1. George Blythe, Jr., born at Sheffield, baptized 10 April 1814 in St. Peter’s Cathedral, Sheffield, living 1881. He married before 1839, Susannah Brooke, born 1813-14 (aged 37 in 1851, 67 in 1881) at Kirkstall, living 1881, daughter of William Brooke, who appears in their household in the 1861 census as a blind, widowed, retired forgeman, aged 78 years (thus born 1782-83), born at Halifax, Yorkshire.[12] As noted above, the household of George Blythe and his wife was near (and possibly adjacent to) that of his parents at Kirkstall Forge at the taking of the 1841 census, in which he is called a forgeman,[13] and he was definitely living next door to his parents at no. 20 Kirkstall Forge, Kirkstall, Hunslet, Yorkshire, at the taking of the 1851 census, in which he is called a “forgeman [in a] ball furnice [sic].”[14] He is found at Kirstall Forge Yard, Kirstall, in the 1861 census, in which he is called a ball furnaceman; his household at the time included his “father-in-law” William Brooke, as previously noted, and a grandson, Frederick Blythe, aged 1 year, born at Kirkstall Forge, who cannot be otherwise identified.[15] He is found at Owens Terrace, Headingly-cum-Burlington, near Sheffield, in the 1871 census, in which he is called a furnaceman; at the time his household included a grandson, Frederick Blythe, aged 11 years, of unstated birthplace, who suffered from a “spinal complaint.”[16] In 1881 he is found as a forgeman, living at 15 Tordoff Place, Headingly-cum-Burlington; at the time his household also included a grandson, George F. Brown, aged 12 years, born at Kirkstall, a scholar.[17] Known issue:
    1. William G. Blythe, born 1838-39 (aged 2 in 1841, 12 in 1851, 22 in 1861), who was already working as an iron-roller in a forge in 1851, at the age of 12 years. He as still living unmarried with his parents in 1861, when he was a ball furnaceman in iron.
    2. Elizabeth Blythe, born 1840-41 (aged 1 in 1841, 11 in 1851, 21 in 1861). She was still living unmarried with her parents in 1861, no occupation being stated for her.
    3. Susannah Matilda Blythe (called Matilda in 1851, Susannah M. in 1861), born 1845-46 (aged 5 in 1851, 35 in 1881) at Low Moor. She is called a scholar in the 1851 census, and a “pupil teacher” (sic) in the 1861 census, and was still living unmarried with her parents in 1881, when she was a forewoman in the boot trade.
  2. Elizabeth Blythe, baptized 8 October 1815 in St. Peter’s Cathedral, Sheffield, of whom no further record has been found. She is not found in her parents’ household in the 1841 census.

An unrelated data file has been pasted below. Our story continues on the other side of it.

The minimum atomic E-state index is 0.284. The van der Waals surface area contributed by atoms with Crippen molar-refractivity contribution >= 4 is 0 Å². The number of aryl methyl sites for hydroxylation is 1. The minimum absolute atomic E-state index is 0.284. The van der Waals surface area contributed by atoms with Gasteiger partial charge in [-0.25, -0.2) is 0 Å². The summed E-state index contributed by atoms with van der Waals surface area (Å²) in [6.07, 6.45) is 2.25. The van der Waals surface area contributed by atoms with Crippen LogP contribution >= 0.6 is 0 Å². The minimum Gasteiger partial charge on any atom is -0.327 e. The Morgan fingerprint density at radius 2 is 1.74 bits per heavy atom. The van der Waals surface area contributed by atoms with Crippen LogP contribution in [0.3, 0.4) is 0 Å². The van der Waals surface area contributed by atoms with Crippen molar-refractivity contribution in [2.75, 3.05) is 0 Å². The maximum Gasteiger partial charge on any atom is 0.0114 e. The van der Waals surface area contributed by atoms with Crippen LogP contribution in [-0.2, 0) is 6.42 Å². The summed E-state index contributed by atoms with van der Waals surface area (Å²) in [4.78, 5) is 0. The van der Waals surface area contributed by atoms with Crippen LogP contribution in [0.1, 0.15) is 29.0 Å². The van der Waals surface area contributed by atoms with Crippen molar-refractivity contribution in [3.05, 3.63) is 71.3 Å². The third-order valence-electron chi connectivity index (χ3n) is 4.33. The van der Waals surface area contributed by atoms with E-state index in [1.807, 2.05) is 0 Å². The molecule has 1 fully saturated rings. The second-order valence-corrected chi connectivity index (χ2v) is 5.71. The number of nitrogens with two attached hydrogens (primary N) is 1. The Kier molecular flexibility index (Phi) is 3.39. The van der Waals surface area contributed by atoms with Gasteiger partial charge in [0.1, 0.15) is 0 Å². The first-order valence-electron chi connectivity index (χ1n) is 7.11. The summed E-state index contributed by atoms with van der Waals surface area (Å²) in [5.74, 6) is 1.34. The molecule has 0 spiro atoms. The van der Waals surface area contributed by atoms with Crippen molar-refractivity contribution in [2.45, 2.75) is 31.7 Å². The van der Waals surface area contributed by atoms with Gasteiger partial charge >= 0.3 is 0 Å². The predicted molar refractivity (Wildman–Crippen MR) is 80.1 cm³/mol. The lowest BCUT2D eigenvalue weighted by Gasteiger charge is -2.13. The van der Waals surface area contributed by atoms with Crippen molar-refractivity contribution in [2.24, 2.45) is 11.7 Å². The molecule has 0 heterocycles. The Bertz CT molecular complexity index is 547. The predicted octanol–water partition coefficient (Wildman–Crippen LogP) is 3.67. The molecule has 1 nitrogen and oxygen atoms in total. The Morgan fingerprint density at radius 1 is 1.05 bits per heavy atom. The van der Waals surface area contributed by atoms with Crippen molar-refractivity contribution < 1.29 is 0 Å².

3. 2William Blythe, born at Brightside Bierlow, a township in Sheffield,[18] baptized 5 October 1817.
  4. Henry Blythe, born 1816-1821 (aged 20-24 in 1841) in Yorkshire, probably the Henry Blythe, born 8 November 1820, baptized 17 December 1820, in Sheffield Parish Church, Church Street, Sheffield, son of George Blythe, of Sheffield, mason, and his wife Ann.[19] He was living unmarried with his parents in 1841, when he was a mechanic apprentice. He is possibly the one of this name, aged 30 (hence born 1820-21), born at Brightside Bierlow, an iron turner, who is found at no. 3 Providence Terrace, Kirkstall, in the 1851 census.[20]
  5. James Blythe, born 1824-25 (aged 20-24 in 1841, 26 in 1851) in Yorkshire, living 1851. He was living unmarried with his parents in 1841, when he was a bricklayer like his father. He married by 1846, Ann [Clark?], born (aged 30 in 1851) at Horsforth, Yorkshire, living 1851. He was likely the James Blythe who married 7 July 1845 in the parish church of Wakefield (IGI), Ann Clark. They are found at Guisley, Yorkshire, in the 1851 census, in which he is again called a bricklayer; and a George Clark, aged 8 years, identified only as lodger, is found in their household.[21] They are found at the Parkside, Guisley, in the 1861 census, in which he is yet again called a bricklayer.[22] Known issue:
    1. Sarah Blythe, born 1845-46 (aged 5 in 1851, 15 in 1861) at Horsforth.
    2. Martha Blythe, born 1848-49 (aged 2 in 1851, 12 in 1861) at Horsforth.
    3. Mary Blythe, born 1851-52 (aged 9 in 1861) at Horsforth.
    4. George Blythe, born 1854-55 (aged 6 in 1861) at Horsforth. The death of a George Clark Blythe was registered in the final quarter of 1856 in the Hunslet registration district, but the index does not supply the age at death and we have not checked the original record.[23]
    5. Elizabeth Blythe, born 1857-58 (aged 3 in 1861) at Horsforth.
  6. Martha Blythe, baptized 23 November 1828 in St. Peter’s Cathedral, Sheffield, as a daughter of George Blythe, mason, and his wife Ann.[24] She was living with her parents in 1841 and 1851, but of whom no further record has been found.
  7. Mary Ann Blythe, baptized 20 October 1833 in the parish church of Kirkstall (IGI); doubtless died young as she is not found with her parents in the 1841 census.
  8. Sarah Jane Blythe, born 1834-35 (aged 6 in 1841) in Yorkshire, baptized 22 March 1835 in the parish church of Kirkstall (IGI), living 1841 but doubtless died young as she is not found with her parents in the 1841 census.